Jhumpa Lahiri is my favourite contemporary author. From the day I picked up a copy of ‘The Namesake’ at College Street, I have been a fan of her work. The stories she tells resonate at a personal level with me. There is this unseen string that connects the reader in me with her characters. May be because she writes about predominant Bengali themes, or may be because her tales have a bearing on me as a person, because like her, I have also been on an eternal quest for rediscovering my roots.
In ‘Whereabouts’ I discovered a new Jhumpa. This is not the writer who described the pangs of Ashima trying to fit in, in a foreign country. Or, the tribulations of Nikhil/Gogol coming to terms with his ethno-migrant identity. The Jhumpa we are introduced to in ‘Whereabouts’ is not the same writer who celebrated relationships amidst the turbulent Naxal movement in ‘The Lowland’.
‘Whereabouts’ is about a lonely middle-aged woman who dreads her solitude. Reading this book gave me the feeling of guilt; it felt like prying into someone else’s life without their permission. Like laying your hands on someone’s personal diary. There is no ‘plot’ to this novel, yet the power of this piece lies in Jhumpa’s ability to weave magic into the mundane existence of life itself. The reader must invest their souls into reading this masterpiece, or be left bewildered while turning the pages – with absolutely nothing ‘happening’ in the narrative.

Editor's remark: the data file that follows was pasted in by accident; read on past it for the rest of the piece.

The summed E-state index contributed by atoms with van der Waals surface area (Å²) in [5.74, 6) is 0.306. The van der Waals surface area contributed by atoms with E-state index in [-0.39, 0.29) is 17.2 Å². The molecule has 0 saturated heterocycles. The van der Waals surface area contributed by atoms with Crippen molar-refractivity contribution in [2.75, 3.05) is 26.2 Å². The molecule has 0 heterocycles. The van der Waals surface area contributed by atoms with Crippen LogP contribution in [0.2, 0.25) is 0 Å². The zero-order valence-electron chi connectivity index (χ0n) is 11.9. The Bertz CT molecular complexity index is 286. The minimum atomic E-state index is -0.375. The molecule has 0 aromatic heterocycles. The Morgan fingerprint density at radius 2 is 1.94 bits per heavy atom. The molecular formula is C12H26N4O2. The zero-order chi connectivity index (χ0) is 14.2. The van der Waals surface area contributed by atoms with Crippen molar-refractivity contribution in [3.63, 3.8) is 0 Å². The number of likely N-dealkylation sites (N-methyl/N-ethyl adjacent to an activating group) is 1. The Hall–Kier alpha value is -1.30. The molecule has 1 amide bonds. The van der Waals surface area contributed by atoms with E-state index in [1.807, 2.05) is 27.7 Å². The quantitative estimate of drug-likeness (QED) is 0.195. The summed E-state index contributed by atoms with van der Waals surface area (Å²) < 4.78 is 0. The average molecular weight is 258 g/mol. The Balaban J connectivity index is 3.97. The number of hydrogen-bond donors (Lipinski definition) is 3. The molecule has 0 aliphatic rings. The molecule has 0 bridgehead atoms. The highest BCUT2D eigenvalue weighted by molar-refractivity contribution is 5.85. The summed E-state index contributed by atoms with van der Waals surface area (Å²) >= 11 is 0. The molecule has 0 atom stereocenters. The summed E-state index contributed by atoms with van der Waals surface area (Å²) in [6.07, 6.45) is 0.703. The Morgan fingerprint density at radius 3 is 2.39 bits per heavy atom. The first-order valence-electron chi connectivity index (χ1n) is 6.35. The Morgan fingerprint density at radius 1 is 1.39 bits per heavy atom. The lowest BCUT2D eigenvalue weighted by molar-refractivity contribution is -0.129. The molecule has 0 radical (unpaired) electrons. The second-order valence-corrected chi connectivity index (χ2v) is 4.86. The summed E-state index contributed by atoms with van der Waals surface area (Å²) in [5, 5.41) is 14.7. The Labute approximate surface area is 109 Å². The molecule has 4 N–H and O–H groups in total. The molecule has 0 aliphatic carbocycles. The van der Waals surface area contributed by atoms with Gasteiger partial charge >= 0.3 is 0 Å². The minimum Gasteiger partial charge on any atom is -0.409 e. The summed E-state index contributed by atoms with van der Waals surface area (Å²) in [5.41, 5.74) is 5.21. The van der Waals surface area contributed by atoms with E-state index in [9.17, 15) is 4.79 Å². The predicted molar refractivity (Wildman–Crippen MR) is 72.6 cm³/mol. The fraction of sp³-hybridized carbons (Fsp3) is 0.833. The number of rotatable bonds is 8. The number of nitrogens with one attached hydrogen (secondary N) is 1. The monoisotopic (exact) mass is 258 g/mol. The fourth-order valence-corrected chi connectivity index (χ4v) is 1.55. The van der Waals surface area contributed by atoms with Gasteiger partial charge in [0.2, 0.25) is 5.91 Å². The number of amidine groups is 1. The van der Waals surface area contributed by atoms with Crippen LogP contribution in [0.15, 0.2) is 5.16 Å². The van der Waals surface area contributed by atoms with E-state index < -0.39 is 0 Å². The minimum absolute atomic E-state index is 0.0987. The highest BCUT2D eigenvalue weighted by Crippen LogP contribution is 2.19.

In an elegant, yet prosaic manner, Lahiri introduces us to the protagonist – her past, her present, workings of her mind, and most importantly how she views the world around her. The lyrical description of the tiniest details – like when the protagonist heads out to buy her daily needs from the store, or her journey from home to work through the piazza – it often feels like watching a European classic film unfold before your eyes, only in text instead of celluloid.
We are told that the protagonist enjoys her morning coffee at her regular barista, she feels awkward when she has to wait at the doctor’s chamber, she has a tiny office at her workplace, where no one makes a conversation with her. As we progress through these ‘journal entries’ time passes and seasons fly. And these fragments add up to a pattern of life. These vignettes are deeply personal, and the conversation is not even directed at the reader – they emerge as if the narrator is talking to herself.
It is only Jhumpa Lahiri who could distillate the daily drudgery of life to such brilliance, almost meditative, and most often intimate and personal. It is not just the musings of a woman coping with her loneliness, but also a deeper exploration of the human condition. At one point I can relate to the bouts of chronic depressive state of the protagonist, as I have been through that phase too.